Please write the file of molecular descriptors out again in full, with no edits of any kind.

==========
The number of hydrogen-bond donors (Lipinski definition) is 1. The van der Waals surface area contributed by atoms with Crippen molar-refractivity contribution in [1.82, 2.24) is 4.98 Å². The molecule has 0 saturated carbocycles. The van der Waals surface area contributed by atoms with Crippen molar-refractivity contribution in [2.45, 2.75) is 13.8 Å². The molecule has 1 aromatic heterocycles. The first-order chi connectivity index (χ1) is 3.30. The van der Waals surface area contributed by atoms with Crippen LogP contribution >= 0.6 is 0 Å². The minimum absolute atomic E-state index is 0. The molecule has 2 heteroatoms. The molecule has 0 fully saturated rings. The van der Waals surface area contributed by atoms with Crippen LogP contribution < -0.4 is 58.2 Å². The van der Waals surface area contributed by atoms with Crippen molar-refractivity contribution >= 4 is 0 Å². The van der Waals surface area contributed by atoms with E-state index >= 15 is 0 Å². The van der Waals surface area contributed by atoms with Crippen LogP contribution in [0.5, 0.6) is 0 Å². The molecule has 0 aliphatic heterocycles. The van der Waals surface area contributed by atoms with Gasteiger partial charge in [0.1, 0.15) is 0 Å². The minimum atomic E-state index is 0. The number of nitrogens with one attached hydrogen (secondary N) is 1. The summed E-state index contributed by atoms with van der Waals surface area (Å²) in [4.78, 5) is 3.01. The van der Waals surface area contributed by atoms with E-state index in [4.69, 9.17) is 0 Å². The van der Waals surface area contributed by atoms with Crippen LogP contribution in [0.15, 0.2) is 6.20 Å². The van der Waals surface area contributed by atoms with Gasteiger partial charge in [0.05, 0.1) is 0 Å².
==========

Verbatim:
The number of hydrogen-bond donors (Lipinski definition) is 1. The van der Waals surface area contributed by atoms with Crippen molar-refractivity contribution in [1.82, 2.24) is 4.98 Å². The molecule has 0 saturated carbocycles. The van der Waals surface area contributed by atoms with Crippen molar-refractivity contribution in [2.45, 2.75) is 13.8 Å². The molecule has 1 aromatic heterocycles. The first-order chi connectivity index (χ1) is 3.30. The van der Waals surface area contributed by atoms with Crippen LogP contribution >= 0.6 is 0 Å². The minimum absolute atomic E-state index is 0. The molecule has 2 heteroatoms. The molecule has 0 fully saturated rings. The van der Waals surface area contributed by atoms with Crippen LogP contribution < -0.4 is 58.2 Å². The van der Waals surface area contributed by atoms with Crippen molar-refractivity contribution >= 4 is 0 Å². The van der Waals surface area contributed by atoms with E-state index >= 15 is 0 Å². The van der Waals surface area contributed by atoms with Crippen LogP contribution in [0.5, 0.6) is 0 Å². The molecule has 0 aliphatic heterocycles. The van der Waals surface area contributed by atoms with Gasteiger partial charge in [0.1, 0.15) is 0 Å². The minimum atomic E-state index is 0. The number of nitrogens with one attached hydrogen (secondary N) is 1. The summed E-state index contributed by atoms with van der Waals surface area (Å²) in [4.78, 5) is 3.01. The van der Waals surface area contributed by atoms with E-state index in [4.69, 9.17) is 0 Å². The van der Waals surface area contributed by atoms with Crippen LogP contribution in [0.15, 0.2) is 6.20 Å². The van der Waals surface area contributed by atoms with Gasteiger partial charge in [0.05, 0.1) is 0 Å².